it looked a lot better on photoshop

failing-to-fly  asked:

Hi vetyr 💓 my question is where did you get your source of knowledge when doing studies regarding; colors, shape, value and lightning etc? Can you recommend some books or specific tutorials? 😶

Hey! I’m actually not that knowledgeable in lighting, but I got a lot of my experience in colors and shape by looking at the art of people I admire and by experimenting with them on my own in Photoshop (it’s not as fun to do it traditionally, namely because erasing/undoing in Photoshop is SO easy).  As for value, much of that was brute forcing through pencil sketches for 3 years or so- that part wasn’t always fabulous, but I enjoyed it more and more as I got better. Unfortunately, I can’t recall reading any books or referencing many tutorials, except for a single pinup tutorial by babelab that helped me a surprising amount with faces.  If I were to recommend any books, I suppose they’d be artbooks by your favorite artist(s) to keep you inspired.

I’ve got my swim trunks, and my flippie-floppies

for @legividivici, hope you like it!! <3 (ao3)

The last place Clarke expected to run into anyone she knows is the literal middle of the ocean, but the cruise ship has barely left port before she spots a familiar head of tousled curls ahead of her in the crowd.

She loses sight of him before she can get a good look, so she chalks it up to her imagination. It’s entirely possible that Bellamy is on the same cruise she is– they did, after all, both just graduate, and therefore have the same budget and scheduling constraints– but she tells herself it probably isn’t him. And that even if it is him, it’s not like they’re going to run into each other.

So of course the next day she’s on one of the decks by the pool when a shadow falls over her and his voice says, “Is this chair taken?”

Clarke pushes her sunglasses up on top of her head and wrinkles her nose at him.

“I don’t know, I my tiara really ought to have a chair of its own.”

Bellamy smirks and sits on the edge of the chair, not moving her stuff– not yet– but settling in to bicker with her. As is their custom.

She and Bellamy were RAs in the same dorm two years ago, and they had differing ideas at first about how hands-on they needed to be with their freshmen. Despite the way they picked at each other, by the end of the year they’d become reluctant allies, his calling her ‘Princess’ taking on less of a sneer and more of a teasing edge, her comebacks laced with a smile. They had each other’s backs.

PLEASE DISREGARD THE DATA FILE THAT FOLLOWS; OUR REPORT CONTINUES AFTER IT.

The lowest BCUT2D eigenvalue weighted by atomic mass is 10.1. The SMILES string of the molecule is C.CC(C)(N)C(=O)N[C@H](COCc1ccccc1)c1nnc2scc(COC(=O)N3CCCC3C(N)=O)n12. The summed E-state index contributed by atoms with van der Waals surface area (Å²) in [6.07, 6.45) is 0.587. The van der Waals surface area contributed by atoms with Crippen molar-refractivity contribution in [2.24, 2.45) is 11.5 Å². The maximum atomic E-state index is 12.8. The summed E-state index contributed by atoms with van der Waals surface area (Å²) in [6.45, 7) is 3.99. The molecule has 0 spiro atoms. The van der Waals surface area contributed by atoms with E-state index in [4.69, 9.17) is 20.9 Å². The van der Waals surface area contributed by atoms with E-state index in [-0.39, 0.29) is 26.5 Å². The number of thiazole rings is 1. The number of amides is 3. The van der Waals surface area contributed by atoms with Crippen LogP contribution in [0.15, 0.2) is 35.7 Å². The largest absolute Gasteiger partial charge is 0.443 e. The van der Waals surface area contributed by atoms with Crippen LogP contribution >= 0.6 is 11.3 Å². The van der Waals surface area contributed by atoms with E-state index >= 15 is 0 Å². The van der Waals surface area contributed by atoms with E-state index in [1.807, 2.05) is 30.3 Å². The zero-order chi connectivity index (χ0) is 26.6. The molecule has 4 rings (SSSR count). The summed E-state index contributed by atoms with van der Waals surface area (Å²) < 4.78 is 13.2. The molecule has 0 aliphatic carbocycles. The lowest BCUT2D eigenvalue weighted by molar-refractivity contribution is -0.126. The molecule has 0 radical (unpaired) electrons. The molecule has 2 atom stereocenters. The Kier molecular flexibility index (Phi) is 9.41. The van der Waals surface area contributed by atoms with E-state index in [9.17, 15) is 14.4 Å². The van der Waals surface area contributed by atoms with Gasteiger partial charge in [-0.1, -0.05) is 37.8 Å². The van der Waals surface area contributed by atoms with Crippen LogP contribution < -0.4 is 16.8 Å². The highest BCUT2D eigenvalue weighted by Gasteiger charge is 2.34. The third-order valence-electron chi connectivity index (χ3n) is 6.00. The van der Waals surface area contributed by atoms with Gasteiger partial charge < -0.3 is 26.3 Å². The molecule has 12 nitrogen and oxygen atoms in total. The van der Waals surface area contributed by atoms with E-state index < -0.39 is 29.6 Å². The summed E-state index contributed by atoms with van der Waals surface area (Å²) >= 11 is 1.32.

But she didn’t re-up her RA contract for her senior year, and he did, and they’re not the type of friends to outright admit they miss each other, so she hasn’t seen nearly as much of him in the past couple of semesters as she would like.

“You here with Wells?”

“And Raven,” she nods. “I was saving those seats for them, but I’m pretty sure they ditched me to have tiny cabin sex.”

“O and Lincoln ditched me pretty fast too. I think they’ve all forfeited their right to a saved seat,” he grins, passing her bag back to her. The way he lounges back in the chair, skin already browning, wind ruffling his hair, he looks like something straight out of an ad. Or Clarke’s fantasies. Either one, really.

Just because she used to think he was a Class-A dick (which he is, but not in the way she thought. In the fun way.) doesn’t mean she’s never noticed how great his hands are, or how he’s got perfect hair for pulling, or how there’s probably more than one way to wipe a smirk off his face.

“Sure, make yourself at home,” she grumbles. He grins at her and pulls his shirt off, which is– honestly just so unfair.

“Don’t mind if I do.”

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i was asked to do a tutorial on how i make my icons by anonymous, so here’s my super easy way of doing it. there’s no major editing or backgrounds simply because i’m super lazy and i prefer the look of clean, bright icons. i’ve only ever used this method on cartoons (voltron. i’ve only ever made voltron icons lol), so i can’t say for sure whether this method would work well with real people. just keep that in mind!